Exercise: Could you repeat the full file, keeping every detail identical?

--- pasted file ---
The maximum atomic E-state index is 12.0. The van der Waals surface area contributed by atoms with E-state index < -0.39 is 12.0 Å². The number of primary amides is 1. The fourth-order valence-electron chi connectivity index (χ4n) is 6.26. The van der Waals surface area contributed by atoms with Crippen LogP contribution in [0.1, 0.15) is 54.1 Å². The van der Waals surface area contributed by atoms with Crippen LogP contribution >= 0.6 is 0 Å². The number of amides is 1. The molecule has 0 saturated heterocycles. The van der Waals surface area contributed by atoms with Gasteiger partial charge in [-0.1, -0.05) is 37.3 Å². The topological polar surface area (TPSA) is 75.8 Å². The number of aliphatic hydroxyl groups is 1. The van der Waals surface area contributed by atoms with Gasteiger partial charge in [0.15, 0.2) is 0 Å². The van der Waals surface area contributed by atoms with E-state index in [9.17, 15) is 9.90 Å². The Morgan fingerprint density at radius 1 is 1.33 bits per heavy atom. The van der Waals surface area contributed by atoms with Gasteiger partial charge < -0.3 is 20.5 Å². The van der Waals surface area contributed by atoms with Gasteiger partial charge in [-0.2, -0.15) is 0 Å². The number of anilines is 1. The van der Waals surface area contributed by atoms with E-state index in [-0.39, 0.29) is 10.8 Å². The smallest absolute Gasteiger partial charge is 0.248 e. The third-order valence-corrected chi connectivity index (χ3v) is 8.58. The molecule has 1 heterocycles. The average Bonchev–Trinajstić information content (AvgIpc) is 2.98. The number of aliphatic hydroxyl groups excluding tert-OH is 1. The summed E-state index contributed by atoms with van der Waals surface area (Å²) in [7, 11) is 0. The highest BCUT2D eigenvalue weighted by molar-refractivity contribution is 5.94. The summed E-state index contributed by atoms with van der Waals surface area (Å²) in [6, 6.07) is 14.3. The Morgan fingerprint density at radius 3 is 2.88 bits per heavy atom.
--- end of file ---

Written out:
The maximum atomic E-state index is 12.0. The van der Waals surface area contributed by atoms with E-state index < -0.39 is 12.0 Å². The number of primary amides is 1. The fourth-order valence-electron chi connectivity index (χ4n) is 6.26. The van der Waals surface area contributed by atoms with Crippen LogP contribution in [0.1, 0.15) is 54.1 Å². The van der Waals surface area contributed by atoms with Crippen LogP contribution >= 0.6 is 0 Å². The number of amides is 1. The molecule has 0 saturated heterocycles. The van der Waals surface area contributed by atoms with Gasteiger partial charge in [-0.1, -0.05) is 37.3 Å². The topological polar surface area (TPSA) is 75.8 Å². The number of aliphatic hydroxyl groups is 1. The van der Waals surface area contributed by atoms with Gasteiger partial charge in [0.15, 0.2) is 0 Å². The van der Waals surface area contributed by atoms with E-state index in [9.17, 15) is 9.90 Å². The Morgan fingerprint density at radius 1 is 1.33 bits per heavy atom. The van der Waals surface area contributed by atoms with Gasteiger partial charge < -0.3 is 20.5 Å². The van der Waals surface area contributed by atoms with Gasteiger partial charge in [-0.2, -0.15) is 0 Å². The number of anilines is 1. The van der Waals surface area contributed by atoms with E-state index in [-0.39, 0.29) is 10.8 Å². The smallest absolute Gasteiger partial charge is 0.248 e. The third-order valence-corrected chi connectivity index (χ3v) is 8.58. The molecule has 1 heterocycles. The average Bonchev–Trinajstić information content (AvgIpc) is 2.98. The number of aliphatic hydroxyl groups excluding tert-OH is 1. The summed E-state index contributed by atoms with van der Waals surface area (Å²) in [7, 11) is 0. The highest BCUT2D eigenvalue weighted by molar-refractivity contribution is 5.94. The summed E-state index contributed by atoms with van der Waals surface area (Å²) in [6, 6.07) is 14.3. The Morgan fingerprint density at radius 3 is 2.88 bits per heavy atom.